Thanks for the cross-post, Bill. :slight_smile: You WOULD think there might be a ticker tape parade in the renal community, just over the idea of having more folks insured and not Medicare only. So, the silence is interesting! Gary Peterson (Renalweb) has some interesting thoughts about the ramifications of NOT having lifetime limits on insurance policies–and then extending Medicare Secondary Payer (MSP) provisions for ESRD. Think about it–what might that do to providers’ interest in getting as many working, insured folks as possible HOME? They’re already pushing hard, now, so this could be a real game-changer.

Here’s Gary’s PPS comment - I think extending MSP for those who are or are seeking work makes good sense.

The CBO says that this bill will add about 20 million people previously uninsured (or with hoax insurance) to insurance roles (and about 10 million to Medicaid). If those 20 million adults are average how many would be expected to start dialysis in a given year? According to the USRDS ADR the number of people who start dialysis each year is about 350 per million - so in that group of 20,000,000 you could expect 7,000 to start dialysis.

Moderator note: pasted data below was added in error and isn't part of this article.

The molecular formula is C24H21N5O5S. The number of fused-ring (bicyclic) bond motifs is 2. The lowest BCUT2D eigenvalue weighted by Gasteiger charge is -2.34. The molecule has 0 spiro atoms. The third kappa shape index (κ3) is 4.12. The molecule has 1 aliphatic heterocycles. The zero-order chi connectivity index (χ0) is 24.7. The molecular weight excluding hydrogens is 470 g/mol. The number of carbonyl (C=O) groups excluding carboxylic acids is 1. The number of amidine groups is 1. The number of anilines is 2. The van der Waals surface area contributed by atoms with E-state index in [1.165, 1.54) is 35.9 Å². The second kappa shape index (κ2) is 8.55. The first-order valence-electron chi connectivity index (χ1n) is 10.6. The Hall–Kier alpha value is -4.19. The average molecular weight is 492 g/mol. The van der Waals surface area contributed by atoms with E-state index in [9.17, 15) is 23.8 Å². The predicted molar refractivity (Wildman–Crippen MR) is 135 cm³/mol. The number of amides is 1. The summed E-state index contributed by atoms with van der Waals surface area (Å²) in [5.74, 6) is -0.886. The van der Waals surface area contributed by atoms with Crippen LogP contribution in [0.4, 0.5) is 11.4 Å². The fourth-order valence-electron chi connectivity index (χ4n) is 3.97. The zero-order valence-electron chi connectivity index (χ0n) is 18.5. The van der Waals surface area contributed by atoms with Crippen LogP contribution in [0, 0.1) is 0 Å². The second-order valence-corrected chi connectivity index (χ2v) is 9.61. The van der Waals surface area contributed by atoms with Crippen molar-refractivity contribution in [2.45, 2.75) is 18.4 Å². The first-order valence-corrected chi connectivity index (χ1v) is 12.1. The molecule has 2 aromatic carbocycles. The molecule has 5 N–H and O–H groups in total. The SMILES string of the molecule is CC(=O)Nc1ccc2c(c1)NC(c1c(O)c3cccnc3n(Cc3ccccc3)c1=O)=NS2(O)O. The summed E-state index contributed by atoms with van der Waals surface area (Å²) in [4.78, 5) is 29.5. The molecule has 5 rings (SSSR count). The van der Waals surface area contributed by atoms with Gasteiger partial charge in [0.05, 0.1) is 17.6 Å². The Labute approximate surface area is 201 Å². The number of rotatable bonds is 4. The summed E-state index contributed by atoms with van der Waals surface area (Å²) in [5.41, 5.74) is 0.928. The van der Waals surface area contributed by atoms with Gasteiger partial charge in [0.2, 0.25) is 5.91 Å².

What would have happened before? Beth I’m guessing you’ve answered questions from people in that group every day for as long as I’ve know you. They’re screwed even if they do have enough quarters of work to qualify for Medicare. If they have any income or are not parenting too they will not have access to Medicaid in the vast majority of states. Some units would eat the first few months until Medicare kicked in, there are high risk pools in some states, I have little doubt that many people died. But now those people will have insurance that pays the units way more than Medicare. It’s normal insurance. Reimbursement is not pegged to Medicare.